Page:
Though wearing a uniform works for many successful people (Steve Jobs and Mr. Rogers come to mind) there is a difference between making a conscious choice to wear the same thing every day and just wearing an outfit because it is in closest proximity to your bed and is comfy. Many of us have had a uniform while we’ve been working the past few months from home and unlike Mr. Rogers, it did not make us feel like we were having a beautiful day in the neighborhood.
For some of us, our main criteria for choosing to clothe these past few months have been outfits that require the least amount of buttoning, zipping, or belting. But there is something to be said for dressing up for work, even if people are only seeing you from the neck up for just a short meeting. Clothing can impact your productivity, according to research.
“There’s a whole category of clothing that you, as women, have mastered without even realizing it. The category is called athleisure wear. This is an entire clothing category. It’s a multi-billion-dollar clothing category predicated on the idea that, as a woman, sometimes you don’t have time to change when you’re going from the boardroom to Pilates.” That was comedian Iliza Shlesinger pontificating on the clothing category known as athleisure which is a synonym for loungewear (that makes you feel like you have a purpose) which is just a synonym for expensive sweatpants. And for many of us, athleisure has been our work uniform for the quarantine. And that was super fun the first oh six weeks (just like those Zoom calls were!) and then it just got tiresome and could have even been contributing to our burnout.
A 2015 study that looked at the impact of formal clothing on cognitive performance found that wearing more formal clothing was associated with higher action identification levels and gave the subjects a global processing advantage. More formal clothing also made the person feel more powerful. All of this means clothing can influence how you think.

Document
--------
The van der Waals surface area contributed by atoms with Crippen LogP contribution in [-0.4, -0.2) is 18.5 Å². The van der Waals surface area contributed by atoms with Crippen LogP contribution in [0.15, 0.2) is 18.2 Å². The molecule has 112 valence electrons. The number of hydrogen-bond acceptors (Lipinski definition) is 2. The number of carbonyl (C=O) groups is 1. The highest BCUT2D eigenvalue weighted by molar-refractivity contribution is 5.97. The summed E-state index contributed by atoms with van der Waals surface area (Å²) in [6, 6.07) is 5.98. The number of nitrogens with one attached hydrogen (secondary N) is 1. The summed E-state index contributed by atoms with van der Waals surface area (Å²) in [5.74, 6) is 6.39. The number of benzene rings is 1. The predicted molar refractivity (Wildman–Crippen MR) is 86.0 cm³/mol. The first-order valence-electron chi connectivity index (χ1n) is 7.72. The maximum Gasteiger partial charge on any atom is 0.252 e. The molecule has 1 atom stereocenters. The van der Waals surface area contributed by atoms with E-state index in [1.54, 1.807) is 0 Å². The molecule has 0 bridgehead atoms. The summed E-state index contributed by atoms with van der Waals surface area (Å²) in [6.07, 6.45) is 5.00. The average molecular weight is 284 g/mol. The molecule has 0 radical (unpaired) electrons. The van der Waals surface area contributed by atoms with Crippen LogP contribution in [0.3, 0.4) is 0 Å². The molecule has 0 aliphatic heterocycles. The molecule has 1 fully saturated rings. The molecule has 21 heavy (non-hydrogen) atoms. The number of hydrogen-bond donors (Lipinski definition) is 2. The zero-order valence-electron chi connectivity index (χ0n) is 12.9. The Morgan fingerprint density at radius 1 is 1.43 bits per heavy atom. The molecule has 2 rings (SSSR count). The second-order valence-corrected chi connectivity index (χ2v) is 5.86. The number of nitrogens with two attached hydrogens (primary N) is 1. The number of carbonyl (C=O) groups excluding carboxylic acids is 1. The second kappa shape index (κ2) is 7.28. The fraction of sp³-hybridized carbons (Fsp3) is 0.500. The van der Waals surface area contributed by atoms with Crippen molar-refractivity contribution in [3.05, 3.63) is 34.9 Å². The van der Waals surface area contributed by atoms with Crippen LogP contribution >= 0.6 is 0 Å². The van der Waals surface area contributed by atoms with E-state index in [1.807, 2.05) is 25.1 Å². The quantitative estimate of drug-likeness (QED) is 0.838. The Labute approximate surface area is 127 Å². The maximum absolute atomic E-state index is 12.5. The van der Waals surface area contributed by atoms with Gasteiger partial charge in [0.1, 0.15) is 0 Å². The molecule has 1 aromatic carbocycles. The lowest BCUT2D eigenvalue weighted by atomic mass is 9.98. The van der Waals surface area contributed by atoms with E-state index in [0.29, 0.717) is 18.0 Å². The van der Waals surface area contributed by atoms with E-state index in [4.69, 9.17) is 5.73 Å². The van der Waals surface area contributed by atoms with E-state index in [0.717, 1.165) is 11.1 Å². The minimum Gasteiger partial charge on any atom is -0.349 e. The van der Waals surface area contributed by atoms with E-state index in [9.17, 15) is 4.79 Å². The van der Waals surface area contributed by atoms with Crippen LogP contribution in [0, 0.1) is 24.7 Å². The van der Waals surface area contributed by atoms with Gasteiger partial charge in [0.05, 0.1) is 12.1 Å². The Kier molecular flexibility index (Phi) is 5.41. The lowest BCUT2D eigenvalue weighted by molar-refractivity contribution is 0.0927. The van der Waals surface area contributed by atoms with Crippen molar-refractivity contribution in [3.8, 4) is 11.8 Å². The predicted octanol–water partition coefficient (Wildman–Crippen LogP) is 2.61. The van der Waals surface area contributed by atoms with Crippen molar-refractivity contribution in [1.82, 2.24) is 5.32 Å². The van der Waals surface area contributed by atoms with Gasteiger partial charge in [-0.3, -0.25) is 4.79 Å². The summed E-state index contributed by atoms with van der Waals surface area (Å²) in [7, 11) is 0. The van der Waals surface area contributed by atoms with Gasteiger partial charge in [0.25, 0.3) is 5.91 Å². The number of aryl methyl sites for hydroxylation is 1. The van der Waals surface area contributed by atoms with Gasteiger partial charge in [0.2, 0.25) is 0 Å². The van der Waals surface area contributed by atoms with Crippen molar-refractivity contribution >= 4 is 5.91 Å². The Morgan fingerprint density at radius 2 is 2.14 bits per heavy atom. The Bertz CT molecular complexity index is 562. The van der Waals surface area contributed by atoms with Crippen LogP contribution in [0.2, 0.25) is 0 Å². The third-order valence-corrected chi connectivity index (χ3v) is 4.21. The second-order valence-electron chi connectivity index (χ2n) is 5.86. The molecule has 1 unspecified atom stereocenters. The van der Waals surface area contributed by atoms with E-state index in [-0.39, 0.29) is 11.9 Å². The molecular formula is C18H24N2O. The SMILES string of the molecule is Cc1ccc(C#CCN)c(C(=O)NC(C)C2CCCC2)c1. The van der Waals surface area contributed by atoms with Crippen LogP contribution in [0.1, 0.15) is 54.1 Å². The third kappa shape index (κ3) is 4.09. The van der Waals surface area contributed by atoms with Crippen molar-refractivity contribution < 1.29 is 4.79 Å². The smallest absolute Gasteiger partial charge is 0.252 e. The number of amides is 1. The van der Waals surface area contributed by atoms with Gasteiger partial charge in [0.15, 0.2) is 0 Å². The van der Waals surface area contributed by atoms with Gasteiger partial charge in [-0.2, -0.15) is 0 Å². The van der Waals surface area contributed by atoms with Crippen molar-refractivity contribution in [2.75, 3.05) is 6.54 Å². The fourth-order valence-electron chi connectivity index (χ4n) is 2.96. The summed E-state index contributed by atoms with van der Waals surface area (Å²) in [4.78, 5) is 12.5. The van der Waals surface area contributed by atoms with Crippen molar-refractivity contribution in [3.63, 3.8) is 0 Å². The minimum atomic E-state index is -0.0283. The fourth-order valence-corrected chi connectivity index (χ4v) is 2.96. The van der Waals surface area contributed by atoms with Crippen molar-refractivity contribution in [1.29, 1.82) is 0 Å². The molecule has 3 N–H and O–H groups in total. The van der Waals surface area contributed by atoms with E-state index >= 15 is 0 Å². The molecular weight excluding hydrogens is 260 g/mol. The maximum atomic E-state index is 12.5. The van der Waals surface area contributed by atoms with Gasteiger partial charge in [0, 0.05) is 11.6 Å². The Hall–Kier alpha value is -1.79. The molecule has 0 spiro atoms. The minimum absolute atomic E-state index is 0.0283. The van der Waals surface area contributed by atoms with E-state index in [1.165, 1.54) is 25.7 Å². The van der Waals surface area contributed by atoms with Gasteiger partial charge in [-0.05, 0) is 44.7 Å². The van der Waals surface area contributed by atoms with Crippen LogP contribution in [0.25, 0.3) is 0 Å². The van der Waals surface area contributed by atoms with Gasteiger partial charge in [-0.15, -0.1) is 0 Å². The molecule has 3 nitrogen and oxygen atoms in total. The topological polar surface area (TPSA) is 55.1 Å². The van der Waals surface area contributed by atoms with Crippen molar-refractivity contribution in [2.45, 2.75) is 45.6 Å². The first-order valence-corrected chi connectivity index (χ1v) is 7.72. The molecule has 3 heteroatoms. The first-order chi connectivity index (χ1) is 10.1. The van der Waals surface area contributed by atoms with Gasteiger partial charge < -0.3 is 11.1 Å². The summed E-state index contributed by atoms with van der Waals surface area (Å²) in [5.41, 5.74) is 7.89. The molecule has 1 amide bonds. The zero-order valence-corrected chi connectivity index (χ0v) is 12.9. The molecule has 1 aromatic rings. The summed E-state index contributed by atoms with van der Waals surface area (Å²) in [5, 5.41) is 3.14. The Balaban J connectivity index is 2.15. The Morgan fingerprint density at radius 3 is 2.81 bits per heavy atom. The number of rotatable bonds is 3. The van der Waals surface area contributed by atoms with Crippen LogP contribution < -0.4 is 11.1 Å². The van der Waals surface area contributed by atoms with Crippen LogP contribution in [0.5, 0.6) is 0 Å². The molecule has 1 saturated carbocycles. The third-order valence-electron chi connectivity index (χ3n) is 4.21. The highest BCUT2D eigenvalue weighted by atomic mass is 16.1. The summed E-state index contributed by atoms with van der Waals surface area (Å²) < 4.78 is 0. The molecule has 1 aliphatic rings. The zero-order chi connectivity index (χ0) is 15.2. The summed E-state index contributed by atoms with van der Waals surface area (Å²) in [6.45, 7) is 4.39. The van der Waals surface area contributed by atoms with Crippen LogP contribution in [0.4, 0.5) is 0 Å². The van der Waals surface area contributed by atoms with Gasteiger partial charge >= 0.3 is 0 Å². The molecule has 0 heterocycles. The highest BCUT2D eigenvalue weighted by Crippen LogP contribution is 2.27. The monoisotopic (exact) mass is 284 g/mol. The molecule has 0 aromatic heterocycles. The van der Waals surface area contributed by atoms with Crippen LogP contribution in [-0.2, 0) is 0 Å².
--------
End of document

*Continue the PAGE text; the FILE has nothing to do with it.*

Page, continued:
Plus if you have been wearing loungewear or even more low on the sartorial totem pole, pajamas, you are literally working against yourself. Dr. Jennifer Dragonette, PsyD, Executive Director, Northern California at Newport Institute, told PureWow on the subject of people who work in their pajamas all day, “Just as it is ideal to have a designated workspace, it is also important not to let work pervade all of your home life,” she says. “Changing into and out of clothing for your workday can help to set a psychological marker between private time and work time.” Clothing, like a designated work area, can act as a boundary for work-life balance.
Plus getting dressed into something that isn’t made of spandex may just make you feel good! Allison Bornstein, a stylist for Harper’s Bazaar and InStyle who works with celebrities including Katie Holmes just launched FaceTime consultations to help people select the perfect outfit for interviews and beyond from the safety of their own closets. She told Ladders she encourages anyone working from home to get dressed and dress well. Her easiest tip? “I also think psychologically, it helps to put on shoes. Even if you are in your own home, I think to have a pair of shoes helps to make one feel put together and in control. I think a lot of us feel more casual when they are barefoot which isn’t necessarily how we want to feel during a job interview!”
Emily Kammeyer is a health and wellness and lifestyle influencer. She told Ladders, “Having a routine while working from home is so important in order to keep up productivity. Getting dressed every day is part of that routine. The mental cues of getting up at your normal time and getting dressed (possibly doing your hair and makeup) make us feel ready for the day.”
Putting on an outfit that makes you feel good may just be the key to productivity.